Protecting Ocean Sound and Food for the Future of Orcas

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Many different marine species are affected by noise pollution, but orcas are particularly at risk because the rely on sound. Although they’re called killer whales, orcas are related to dolphins. They’re highly social mammals that live in maternal pods and hunt cooperatively. Each pod in the Northern Pacific has its own dialect and communicates through a series of whistles, clicks and pulses.

Because light doesn’t go far underwater, orcas also rely on sound to locate prey. Pods use echolocation to find and round up their food together. Scientists have realized that these mammals even use sound to discern different species of prey. For example, Southern Resident killer whales specifically seek Chinook salmon.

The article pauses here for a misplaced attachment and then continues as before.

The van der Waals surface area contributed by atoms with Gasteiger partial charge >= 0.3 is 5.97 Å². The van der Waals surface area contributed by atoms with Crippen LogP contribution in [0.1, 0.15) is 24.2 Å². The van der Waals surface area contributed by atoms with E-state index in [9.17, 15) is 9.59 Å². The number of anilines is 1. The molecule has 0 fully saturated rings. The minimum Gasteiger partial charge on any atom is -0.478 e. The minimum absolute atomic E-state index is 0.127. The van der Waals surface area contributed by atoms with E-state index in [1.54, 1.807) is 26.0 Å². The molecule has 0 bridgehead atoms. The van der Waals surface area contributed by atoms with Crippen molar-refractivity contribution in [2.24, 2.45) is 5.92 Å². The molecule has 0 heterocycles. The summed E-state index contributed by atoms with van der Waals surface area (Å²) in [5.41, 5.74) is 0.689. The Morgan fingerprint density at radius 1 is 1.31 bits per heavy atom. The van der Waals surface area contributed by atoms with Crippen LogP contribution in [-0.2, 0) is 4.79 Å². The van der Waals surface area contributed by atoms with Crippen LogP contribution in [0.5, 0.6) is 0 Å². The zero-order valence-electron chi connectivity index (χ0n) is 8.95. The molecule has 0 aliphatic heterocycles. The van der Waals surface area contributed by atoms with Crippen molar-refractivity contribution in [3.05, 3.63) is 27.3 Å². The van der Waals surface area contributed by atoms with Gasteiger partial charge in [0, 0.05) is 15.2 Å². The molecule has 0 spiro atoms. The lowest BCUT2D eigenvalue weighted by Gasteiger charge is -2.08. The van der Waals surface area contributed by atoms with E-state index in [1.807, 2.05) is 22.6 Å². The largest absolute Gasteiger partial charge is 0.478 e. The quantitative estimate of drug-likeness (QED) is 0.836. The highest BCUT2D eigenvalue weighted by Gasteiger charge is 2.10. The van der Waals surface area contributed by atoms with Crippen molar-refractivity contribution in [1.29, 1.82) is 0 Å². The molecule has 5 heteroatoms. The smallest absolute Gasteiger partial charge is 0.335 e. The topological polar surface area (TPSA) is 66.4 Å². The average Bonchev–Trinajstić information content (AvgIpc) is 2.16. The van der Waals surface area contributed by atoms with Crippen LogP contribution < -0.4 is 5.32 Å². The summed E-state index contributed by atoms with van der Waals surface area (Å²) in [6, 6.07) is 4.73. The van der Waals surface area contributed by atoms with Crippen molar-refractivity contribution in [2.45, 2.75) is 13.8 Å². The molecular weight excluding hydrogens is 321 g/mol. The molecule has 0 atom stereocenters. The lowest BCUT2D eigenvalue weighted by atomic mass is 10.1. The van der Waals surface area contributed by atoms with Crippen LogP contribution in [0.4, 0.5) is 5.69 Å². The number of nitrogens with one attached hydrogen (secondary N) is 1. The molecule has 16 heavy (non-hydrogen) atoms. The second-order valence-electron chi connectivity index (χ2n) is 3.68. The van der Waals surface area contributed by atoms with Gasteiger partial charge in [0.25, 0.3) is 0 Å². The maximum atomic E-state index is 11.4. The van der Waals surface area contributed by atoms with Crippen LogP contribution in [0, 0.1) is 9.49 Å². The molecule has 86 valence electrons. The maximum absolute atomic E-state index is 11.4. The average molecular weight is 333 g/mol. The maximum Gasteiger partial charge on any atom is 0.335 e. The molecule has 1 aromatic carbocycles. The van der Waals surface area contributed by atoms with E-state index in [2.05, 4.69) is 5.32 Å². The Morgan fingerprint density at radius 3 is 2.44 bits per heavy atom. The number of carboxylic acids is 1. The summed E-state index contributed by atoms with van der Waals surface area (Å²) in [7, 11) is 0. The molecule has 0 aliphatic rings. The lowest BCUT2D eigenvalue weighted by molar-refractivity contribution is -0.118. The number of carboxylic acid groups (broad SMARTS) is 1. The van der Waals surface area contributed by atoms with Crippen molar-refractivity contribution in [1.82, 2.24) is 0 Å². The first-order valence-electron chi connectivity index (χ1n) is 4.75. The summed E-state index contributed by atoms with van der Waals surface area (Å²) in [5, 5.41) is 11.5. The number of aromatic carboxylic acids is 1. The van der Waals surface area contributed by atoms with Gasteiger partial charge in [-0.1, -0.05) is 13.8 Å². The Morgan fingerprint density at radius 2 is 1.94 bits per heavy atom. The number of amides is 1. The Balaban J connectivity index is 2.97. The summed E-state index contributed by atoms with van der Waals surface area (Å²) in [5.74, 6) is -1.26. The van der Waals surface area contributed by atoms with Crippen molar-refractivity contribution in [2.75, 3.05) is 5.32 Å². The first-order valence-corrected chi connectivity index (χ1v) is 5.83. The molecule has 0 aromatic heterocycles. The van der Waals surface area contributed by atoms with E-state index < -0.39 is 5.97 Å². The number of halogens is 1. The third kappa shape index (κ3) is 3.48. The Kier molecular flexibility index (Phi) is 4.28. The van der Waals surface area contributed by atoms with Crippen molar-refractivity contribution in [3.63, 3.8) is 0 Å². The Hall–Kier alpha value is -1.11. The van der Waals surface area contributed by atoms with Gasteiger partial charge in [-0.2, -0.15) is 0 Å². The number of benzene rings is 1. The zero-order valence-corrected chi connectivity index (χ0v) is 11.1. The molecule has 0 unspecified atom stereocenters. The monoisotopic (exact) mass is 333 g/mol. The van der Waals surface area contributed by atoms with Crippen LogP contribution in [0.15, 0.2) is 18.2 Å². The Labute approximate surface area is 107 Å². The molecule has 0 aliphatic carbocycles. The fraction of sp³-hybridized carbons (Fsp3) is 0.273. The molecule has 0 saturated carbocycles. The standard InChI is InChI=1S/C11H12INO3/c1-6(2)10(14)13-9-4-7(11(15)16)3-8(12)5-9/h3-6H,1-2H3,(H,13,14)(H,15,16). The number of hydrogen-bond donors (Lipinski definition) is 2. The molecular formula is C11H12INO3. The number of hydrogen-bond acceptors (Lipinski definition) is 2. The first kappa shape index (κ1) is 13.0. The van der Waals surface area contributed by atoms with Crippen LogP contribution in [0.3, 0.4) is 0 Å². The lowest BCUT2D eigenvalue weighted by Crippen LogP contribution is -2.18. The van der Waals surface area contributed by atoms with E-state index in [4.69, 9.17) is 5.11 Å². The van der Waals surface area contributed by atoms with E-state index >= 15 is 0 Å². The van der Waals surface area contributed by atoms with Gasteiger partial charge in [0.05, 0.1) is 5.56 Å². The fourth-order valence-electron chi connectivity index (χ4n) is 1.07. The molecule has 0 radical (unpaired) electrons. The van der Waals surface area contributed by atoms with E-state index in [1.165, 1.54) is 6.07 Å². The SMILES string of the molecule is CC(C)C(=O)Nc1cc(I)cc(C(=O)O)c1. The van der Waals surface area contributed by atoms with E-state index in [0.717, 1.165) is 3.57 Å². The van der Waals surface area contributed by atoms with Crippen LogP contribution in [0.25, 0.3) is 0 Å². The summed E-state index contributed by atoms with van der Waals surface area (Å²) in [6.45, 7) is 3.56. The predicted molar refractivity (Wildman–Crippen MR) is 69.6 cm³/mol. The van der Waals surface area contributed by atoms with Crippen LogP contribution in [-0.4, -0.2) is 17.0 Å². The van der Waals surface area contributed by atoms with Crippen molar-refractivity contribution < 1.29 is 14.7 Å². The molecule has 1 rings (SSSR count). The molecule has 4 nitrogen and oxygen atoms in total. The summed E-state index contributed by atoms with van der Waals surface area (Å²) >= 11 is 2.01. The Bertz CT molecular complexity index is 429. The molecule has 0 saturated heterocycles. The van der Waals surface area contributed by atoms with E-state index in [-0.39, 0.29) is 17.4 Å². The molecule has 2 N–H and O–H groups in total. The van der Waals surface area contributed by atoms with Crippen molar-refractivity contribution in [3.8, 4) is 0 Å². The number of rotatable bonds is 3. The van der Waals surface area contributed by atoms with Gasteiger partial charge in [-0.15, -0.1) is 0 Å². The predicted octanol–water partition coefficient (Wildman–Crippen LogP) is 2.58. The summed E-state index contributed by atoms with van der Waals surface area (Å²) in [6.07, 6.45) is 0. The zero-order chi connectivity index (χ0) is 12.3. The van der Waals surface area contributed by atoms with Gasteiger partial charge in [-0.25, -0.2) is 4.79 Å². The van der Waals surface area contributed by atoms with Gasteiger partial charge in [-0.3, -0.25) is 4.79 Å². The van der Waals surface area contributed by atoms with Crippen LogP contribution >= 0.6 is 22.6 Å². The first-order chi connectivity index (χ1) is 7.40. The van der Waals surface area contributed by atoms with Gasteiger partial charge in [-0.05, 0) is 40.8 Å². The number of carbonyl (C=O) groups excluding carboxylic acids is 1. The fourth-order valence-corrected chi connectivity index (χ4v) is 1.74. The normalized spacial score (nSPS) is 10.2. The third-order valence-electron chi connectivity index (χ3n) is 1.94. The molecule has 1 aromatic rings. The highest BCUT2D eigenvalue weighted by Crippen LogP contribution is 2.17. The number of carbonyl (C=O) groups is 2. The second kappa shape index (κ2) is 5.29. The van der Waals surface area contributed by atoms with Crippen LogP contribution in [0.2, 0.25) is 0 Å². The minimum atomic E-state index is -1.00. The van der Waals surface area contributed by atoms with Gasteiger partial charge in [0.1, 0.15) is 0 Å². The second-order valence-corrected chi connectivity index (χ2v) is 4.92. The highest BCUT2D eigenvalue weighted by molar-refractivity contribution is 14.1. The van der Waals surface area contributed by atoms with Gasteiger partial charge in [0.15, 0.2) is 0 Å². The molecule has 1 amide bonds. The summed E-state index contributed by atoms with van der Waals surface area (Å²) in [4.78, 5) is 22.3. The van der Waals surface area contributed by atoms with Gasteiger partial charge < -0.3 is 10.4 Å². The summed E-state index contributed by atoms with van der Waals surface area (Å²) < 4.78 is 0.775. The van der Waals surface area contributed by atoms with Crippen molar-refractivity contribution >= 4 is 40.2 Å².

Research shows that intense sounds can disorient marine mammals like orcas, causing abnormal behavior. For example, after the navy started using high-power sonar, there was a spike in the number of beached whales – 126 were reported from 1950-2004.

Underwater, the sounds caused by ships falls directly into the frequencies orcas use to hear and communicate. This constant background noise puts pressure on an already stressed animal – several species of killer whales are already endangered because of pollution, overfishing and loss of habitat.

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